The Shigisan Engi, or Legends of the Temple on Mount Shigi, is a series of legends dating back to the late Heian period (twelfth century). It is made up of three scrolls representing legends passed down among members of the lower classes: "The Flying Granary," "The Exorcism of the Engi Emperor," and "The Story of the Nun." The style is simple, yet realistic, and the scrolls are particularly relevant due to their representation of common people's everyday life.
Scroll one, "The Flying Granary," shows the home of a wealthy village head whose granary travels across the sea and above the mountains to Mount Shigi, while bystanders watch with astonishment. This scroll provides an insight into Japanese domestic architecture of the time, as well as into traditional clothing and techniques such as oil-pressing.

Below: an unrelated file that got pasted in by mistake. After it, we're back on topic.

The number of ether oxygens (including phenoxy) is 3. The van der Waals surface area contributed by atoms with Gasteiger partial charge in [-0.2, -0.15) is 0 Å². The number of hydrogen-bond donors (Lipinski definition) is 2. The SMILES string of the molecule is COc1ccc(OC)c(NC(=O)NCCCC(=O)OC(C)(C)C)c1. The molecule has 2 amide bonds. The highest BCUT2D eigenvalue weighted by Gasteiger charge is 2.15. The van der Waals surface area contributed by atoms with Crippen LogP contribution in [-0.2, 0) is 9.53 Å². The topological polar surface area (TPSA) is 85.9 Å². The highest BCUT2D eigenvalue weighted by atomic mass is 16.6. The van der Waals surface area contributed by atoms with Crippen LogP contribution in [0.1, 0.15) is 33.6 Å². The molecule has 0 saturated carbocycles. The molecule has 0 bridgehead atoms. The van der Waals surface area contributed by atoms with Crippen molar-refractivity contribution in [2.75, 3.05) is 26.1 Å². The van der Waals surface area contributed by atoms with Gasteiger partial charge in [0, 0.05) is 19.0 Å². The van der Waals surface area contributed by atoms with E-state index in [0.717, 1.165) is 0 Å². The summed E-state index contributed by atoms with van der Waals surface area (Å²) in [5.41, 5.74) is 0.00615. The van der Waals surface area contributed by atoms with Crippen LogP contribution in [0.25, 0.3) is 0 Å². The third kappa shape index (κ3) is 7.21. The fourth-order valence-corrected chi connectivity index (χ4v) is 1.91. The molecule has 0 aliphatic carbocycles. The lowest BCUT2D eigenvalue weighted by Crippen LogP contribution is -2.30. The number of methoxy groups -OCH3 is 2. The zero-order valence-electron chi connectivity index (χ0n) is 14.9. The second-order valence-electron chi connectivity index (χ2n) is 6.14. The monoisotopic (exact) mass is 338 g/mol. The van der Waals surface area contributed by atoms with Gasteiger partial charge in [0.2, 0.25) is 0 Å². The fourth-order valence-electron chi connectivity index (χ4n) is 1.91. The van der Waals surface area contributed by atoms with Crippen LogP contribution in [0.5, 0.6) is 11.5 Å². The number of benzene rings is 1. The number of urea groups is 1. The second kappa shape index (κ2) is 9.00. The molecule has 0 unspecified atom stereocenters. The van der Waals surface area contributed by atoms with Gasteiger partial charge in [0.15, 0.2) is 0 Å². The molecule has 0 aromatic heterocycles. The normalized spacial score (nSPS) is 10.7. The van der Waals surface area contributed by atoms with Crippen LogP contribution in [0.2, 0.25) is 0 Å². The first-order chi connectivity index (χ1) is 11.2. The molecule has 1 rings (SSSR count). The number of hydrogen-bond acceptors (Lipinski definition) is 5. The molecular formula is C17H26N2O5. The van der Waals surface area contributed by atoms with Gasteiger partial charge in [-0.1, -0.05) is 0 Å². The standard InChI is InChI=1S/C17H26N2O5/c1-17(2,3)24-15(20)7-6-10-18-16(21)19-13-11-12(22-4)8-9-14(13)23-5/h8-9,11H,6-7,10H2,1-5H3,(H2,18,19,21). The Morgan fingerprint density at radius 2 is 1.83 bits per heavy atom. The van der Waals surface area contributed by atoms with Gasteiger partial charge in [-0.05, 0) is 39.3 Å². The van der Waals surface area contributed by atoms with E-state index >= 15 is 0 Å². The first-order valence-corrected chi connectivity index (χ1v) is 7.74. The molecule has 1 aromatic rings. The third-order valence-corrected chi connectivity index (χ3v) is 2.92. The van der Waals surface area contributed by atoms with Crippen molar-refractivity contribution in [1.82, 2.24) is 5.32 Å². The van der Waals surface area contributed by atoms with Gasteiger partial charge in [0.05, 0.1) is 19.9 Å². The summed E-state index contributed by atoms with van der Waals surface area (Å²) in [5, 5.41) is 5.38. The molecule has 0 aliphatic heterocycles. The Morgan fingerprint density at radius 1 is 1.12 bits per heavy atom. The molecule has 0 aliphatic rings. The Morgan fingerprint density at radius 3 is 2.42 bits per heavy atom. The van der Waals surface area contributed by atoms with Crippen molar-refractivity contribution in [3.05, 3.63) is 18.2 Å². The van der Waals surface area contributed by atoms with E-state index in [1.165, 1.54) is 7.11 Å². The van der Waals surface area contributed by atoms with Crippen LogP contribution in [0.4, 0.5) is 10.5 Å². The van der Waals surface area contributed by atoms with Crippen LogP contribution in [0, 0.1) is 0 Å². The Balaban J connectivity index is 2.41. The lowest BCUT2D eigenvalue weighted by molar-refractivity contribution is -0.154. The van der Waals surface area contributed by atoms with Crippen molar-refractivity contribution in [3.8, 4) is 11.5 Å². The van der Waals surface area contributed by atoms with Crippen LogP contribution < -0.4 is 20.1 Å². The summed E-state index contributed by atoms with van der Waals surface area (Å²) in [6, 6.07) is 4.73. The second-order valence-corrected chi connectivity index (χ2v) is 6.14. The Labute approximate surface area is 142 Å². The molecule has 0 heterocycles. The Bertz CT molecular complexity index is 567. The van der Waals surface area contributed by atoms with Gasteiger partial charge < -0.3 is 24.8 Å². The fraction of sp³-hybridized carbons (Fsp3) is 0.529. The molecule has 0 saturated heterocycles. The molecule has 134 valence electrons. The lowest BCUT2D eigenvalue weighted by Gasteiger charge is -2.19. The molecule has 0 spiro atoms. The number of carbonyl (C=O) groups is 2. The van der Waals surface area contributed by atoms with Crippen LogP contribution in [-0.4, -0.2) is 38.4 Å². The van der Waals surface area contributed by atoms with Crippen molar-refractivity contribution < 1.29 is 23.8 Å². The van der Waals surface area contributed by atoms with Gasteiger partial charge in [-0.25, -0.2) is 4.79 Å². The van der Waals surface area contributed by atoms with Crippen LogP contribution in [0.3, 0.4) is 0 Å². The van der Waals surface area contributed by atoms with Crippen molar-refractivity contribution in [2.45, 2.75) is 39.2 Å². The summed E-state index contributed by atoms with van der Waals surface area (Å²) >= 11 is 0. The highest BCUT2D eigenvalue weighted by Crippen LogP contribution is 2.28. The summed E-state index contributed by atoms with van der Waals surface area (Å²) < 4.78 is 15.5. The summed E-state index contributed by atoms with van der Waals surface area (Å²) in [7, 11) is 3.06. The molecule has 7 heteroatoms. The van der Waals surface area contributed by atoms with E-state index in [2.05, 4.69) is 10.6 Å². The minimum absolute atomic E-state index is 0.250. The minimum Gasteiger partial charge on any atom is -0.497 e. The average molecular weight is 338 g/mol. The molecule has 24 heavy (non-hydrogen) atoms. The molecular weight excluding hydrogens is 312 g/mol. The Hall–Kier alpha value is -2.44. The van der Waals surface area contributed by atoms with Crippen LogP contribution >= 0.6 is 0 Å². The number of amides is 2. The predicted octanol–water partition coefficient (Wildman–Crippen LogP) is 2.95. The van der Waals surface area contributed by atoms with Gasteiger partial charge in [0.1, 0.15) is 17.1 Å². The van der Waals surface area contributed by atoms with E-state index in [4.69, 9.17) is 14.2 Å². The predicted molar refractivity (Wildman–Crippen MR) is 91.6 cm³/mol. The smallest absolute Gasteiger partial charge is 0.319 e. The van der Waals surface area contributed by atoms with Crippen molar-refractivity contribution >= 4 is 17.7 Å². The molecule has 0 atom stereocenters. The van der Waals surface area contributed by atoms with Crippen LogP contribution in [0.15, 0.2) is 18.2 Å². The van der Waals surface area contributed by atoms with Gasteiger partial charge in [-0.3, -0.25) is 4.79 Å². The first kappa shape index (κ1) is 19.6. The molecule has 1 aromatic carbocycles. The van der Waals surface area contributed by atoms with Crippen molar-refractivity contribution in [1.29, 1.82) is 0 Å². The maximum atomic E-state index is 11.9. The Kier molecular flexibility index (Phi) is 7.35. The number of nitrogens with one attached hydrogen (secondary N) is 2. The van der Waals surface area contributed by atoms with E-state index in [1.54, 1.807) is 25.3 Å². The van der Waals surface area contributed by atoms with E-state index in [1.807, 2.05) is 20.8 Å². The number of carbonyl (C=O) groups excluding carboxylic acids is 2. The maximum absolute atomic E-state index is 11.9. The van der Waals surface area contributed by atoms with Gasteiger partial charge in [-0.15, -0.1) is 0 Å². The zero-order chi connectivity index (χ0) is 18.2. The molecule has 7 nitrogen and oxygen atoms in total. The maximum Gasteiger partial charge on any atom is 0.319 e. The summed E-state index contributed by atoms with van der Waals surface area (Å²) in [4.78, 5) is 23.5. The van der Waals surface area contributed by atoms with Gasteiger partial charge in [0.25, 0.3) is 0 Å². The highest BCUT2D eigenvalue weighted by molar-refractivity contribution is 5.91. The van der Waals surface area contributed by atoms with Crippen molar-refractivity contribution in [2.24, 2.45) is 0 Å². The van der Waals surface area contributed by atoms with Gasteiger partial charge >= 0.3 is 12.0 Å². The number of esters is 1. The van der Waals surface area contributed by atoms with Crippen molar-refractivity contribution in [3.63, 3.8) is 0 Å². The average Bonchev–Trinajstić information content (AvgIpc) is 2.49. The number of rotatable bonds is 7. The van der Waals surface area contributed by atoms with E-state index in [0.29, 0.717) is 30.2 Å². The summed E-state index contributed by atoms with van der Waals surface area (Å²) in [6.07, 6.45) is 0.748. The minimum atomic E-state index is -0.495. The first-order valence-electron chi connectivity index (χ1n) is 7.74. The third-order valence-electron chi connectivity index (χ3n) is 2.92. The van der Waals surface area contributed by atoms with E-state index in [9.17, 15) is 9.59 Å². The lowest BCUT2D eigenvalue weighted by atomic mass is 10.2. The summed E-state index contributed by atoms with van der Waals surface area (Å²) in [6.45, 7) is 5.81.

In scroll two, "The Exorcism of the Engi Emperor," an imperial messenger leaves the palace to meet Myōren, a holy man, on Mount Shigi. When the messenger returns, a Buddhist god arrives flying through the air to cure the emperor's illness. This scroll accurately depicts the imperial palace, as well as common people suffering from various illnesses.
Scroll three, "The Story of the Nun," shows a Buddhist nun departing on horseback to look for her younger brother, Myōren. At the end of the tale, the two are finally reunited on Mount Shigi. The journey provides an insight into everyday life in twelfth-century Japan, with people traveling, doing laundry, and worshipping gods of roads and borders.